Anti-Depressants Are Falsely Prescribed for Autistics
A reader sent me the following terrifying article:
The antidepressant class of drugs known as selective serotonin reuptake inhibitors (SSRIs) are among the most frequently prescribed drugs for autism.
Although none are specifically approved for the treatment of autism, it’s estimated that up to one-third of autistic children receive the drugs, often to treat the repetitive behaviors like tapping or head banging that are frequently observed in those with the condition.
A new analysis by researchers from Yale and the University of Michigan has now revealed that serious study biases have been occurring; while published research appears to show the drugs have a modest benefit in patients, in reality they have little or no benefit at all.
People who use every opportunity to pump poor small children full of horrible, dangerous drugs with a multitude of side effects in order to turn these kids into convenient, zombified little robots are criminals.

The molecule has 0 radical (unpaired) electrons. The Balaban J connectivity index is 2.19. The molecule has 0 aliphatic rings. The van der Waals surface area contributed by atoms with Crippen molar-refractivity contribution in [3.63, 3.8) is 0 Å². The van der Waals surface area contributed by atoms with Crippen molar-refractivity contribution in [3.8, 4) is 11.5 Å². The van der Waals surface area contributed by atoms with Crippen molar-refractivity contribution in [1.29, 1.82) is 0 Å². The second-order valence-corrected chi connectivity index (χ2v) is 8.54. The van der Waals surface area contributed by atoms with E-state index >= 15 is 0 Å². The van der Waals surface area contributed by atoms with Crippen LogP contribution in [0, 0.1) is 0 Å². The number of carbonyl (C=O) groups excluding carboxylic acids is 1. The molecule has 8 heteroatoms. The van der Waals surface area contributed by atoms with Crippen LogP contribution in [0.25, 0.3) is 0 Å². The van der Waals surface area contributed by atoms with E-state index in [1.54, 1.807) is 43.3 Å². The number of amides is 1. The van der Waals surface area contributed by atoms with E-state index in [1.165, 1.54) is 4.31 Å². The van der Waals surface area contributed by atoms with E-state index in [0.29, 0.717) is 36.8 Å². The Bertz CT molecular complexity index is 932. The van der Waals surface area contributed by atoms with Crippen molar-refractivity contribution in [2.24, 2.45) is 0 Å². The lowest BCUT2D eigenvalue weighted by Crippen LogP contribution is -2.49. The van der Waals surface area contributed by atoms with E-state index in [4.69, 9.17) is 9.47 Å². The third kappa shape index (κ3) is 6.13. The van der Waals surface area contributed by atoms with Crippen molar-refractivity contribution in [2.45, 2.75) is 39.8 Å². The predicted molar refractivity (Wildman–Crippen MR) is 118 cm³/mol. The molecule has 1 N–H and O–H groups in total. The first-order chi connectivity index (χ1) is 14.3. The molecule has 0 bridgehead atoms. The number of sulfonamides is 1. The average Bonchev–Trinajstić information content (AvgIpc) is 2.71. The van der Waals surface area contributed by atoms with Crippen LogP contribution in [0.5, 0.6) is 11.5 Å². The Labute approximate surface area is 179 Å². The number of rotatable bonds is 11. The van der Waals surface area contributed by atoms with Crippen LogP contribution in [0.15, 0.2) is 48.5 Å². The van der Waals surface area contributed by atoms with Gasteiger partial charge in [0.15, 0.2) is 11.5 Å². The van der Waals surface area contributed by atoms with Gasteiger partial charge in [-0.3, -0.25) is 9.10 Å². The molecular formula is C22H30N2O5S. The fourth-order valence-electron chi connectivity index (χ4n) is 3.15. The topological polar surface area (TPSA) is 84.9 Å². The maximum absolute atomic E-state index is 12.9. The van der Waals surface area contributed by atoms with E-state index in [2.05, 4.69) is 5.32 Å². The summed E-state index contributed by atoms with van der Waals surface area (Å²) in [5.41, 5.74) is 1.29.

The article starts well by identifying the reasons why drugs so often get overprescribed and misrepresented (corruption, of course) but then goes into the usual let’s “manage this illness” by avoiding vaccines, milk, artificial sweeteners, and home-cleaning products. Every time autism is mentioned in the media by a non-autistic I cringe because I already anticipate the offensive tone the article will adopt, the nasty terminology, and the general tactlessness of discussing autistics as if we were a bunch of freaks who need to be “managed” through all kinds of weird methods.